The technology group Wärtsilä, Japanese shipbuilder Oshima Shipbuilding, and the classification society DNV GL have delivered the first results of their joint industry development project. At the recent Nor-Shipping exhibition held in Norway, the project partners announced a next-generation 62,000dwt Ultramax bulk carrier design that is optimised according to actual operating profiles, and that will meet upcoming emissions legislation. The design demonstrates that emission levels from conventional merchant vessels can be significantly reduced in line with International Maritime Organization (IMO) targets.
The project goals included the achievement of low emission levels, both at sea and in port, the fulfilment of the IMO’s requirements to reduce CO2 emissions per ship´s capacity-mile by at least 40% by 2030, and zero emissions during waiting time. A further aim of the project has been to create a new standard that maximises the return on investment (ROI) for the owner. A key objective was to minimise greenhouse gas (GHG) emissions through the application of currently available technologies.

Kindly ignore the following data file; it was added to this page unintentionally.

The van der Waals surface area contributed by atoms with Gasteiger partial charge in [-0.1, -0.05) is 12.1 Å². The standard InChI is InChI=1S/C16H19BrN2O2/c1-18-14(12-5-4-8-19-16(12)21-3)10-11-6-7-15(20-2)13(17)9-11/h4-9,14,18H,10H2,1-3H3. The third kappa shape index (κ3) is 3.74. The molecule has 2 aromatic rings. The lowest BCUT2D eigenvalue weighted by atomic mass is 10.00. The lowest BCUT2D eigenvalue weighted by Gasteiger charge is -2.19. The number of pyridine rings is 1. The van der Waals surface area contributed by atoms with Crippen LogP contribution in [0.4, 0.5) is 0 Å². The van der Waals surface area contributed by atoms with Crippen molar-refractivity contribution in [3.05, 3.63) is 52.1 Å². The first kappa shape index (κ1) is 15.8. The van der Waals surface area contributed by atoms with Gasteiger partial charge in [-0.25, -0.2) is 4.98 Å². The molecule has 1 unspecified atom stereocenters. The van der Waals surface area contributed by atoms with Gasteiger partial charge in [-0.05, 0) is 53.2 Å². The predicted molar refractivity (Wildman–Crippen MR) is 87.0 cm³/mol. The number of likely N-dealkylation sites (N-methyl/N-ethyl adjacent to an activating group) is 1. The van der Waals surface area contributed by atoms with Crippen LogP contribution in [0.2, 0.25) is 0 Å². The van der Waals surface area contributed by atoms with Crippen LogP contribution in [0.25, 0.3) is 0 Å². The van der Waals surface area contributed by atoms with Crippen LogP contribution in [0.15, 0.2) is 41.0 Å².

“To help the industry meet the ambitious GHG reduction targets set by the IMO, the industry needs to come together to advance ship design. This design halves the Energy Efficiency Design Index of comparable vessels, and sets a new standard for low emission bulk carriers,” said Trond Hodne, director of Sales and Marketing at DNV GL.
Other benefits include the ability to operate in an environmental mode while in port through the main use of solar panels, the installation of an LNG tank that is dimensioned based on the capacity needed for the operating profiles and the availability of LNG bunkering infrastructure, an optimised hull shape, and the option to install a hard sail to generate extra propulsion. The hard sail system is being developed jointly by Oshima Shipbuilding and Mitsui O.S.K. Lines.